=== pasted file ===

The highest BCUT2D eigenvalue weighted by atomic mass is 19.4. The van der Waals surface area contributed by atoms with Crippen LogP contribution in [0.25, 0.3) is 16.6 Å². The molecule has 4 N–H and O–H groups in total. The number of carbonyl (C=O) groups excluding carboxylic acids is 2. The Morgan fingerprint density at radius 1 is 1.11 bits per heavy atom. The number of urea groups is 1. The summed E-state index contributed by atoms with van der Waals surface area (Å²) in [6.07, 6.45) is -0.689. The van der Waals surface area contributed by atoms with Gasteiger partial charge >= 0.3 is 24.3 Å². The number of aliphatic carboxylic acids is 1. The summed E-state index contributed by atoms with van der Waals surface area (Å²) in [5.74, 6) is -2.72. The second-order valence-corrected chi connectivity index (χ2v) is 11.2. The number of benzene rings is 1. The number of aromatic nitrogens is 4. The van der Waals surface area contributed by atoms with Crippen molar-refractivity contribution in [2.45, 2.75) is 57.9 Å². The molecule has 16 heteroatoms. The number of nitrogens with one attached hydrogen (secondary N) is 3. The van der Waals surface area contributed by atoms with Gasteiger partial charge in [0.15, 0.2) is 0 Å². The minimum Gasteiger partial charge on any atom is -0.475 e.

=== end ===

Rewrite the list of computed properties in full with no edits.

The highest BCUT2D eigenvalue weighted by atomic mass is 19.4. The van der Waals surface area contributed by atoms with Crippen LogP contribution in [0.25, 0.3) is 16.6 Å². The molecule has 4 N–H and O–H groups in total. The number of carbonyl (C=O) groups excluding carboxylic acids is 2. The Morgan fingerprint density at radius 1 is 1.11 bits per heavy atom. The number of urea groups is 1. The summed E-state index contributed by atoms with van der Waals surface area (Å²) in [6.07, 6.45) is -0.689. The van der Waals surface area contributed by atoms with Gasteiger partial charge >= 0.3 is 24.3 Å². The number of aliphatic carboxylic acids is 1. The summed E-state index contributed by atoms with van der Waals surface area (Å²) in [5.74, 6) is -2.72. The second-order valence-corrected chi connectivity index (χ2v) is 11.2. The number of benzene rings is 1. The number of aromatic nitrogens is 4. The van der Waals surface area contributed by atoms with Crippen molar-refractivity contribution in [2.45, 2.75) is 57.9 Å². The molecule has 16 heteroatoms. The number of nitrogens with one attached hydrogen (secondary N) is 3. The van der Waals surface area contributed by atoms with Gasteiger partial charge in [0.15, 0.2) is 0 Å². The minimum Gasteiger partial charge on any atom is -0.475 e.